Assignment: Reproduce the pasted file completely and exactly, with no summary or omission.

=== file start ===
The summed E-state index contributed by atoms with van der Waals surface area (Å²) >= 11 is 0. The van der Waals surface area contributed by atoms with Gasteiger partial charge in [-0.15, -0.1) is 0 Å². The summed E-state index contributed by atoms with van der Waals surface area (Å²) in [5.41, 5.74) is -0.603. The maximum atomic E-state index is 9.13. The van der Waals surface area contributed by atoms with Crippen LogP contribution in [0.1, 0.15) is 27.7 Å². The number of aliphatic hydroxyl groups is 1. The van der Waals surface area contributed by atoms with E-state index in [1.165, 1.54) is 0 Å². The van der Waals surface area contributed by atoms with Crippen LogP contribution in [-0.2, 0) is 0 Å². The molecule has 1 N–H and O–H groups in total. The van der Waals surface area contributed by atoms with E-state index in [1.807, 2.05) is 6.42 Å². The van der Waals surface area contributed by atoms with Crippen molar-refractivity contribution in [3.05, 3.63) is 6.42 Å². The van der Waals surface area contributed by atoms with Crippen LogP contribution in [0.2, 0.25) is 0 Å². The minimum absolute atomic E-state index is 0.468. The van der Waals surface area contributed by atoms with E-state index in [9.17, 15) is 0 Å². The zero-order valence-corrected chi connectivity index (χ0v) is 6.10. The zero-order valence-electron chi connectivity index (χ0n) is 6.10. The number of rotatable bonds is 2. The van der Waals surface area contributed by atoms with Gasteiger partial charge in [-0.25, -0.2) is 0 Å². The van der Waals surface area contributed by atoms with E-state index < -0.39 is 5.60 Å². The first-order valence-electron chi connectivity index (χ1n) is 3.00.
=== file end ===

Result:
The summed E-state index contributed by atoms with van der Waals surface area (Å²) >= 11 is 0. The van der Waals surface area contributed by atoms with Gasteiger partial charge in [-0.15, -0.1) is 0 Å². The summed E-state index contributed by atoms with van der Waals surface area (Å²) in [5.41, 5.74) is -0.603. The maximum atomic E-state index is 9.13. The van der Waals surface area contributed by atoms with Crippen LogP contribution in [0.1, 0.15) is 27.7 Å². The number of aliphatic hydroxyl groups is 1. The van der Waals surface area contributed by atoms with E-state index in [1.165, 1.54) is 0 Å². The van der Waals surface area contributed by atoms with Crippen LogP contribution in [-0.2, 0) is 0 Å². The molecule has 1 N–H and O–H groups in total. The van der Waals surface area contributed by atoms with E-state index in [1.807, 2.05) is 6.42 Å². The van der Waals surface area contributed by atoms with Crippen molar-refractivity contribution in [3.05, 3.63) is 6.42 Å². The van der Waals surface area contributed by atoms with Crippen LogP contribution in [0.2, 0.25) is 0 Å². The minimum absolute atomic E-state index is 0.468. The van der Waals surface area contributed by atoms with E-state index in [9.17, 15) is 0 Å². The zero-order valence-corrected chi connectivity index (χ0v) is 6.10. The zero-order valence-electron chi connectivity index (χ0n) is 6.10. The number of rotatable bonds is 2. The van der Waals surface area contributed by atoms with Gasteiger partial charge in [-0.25, -0.2) is 0 Å². The van der Waals surface area contributed by atoms with E-state index < -0.39 is 5.60 Å². The first-order valence-electron chi connectivity index (χ1n) is 3.00.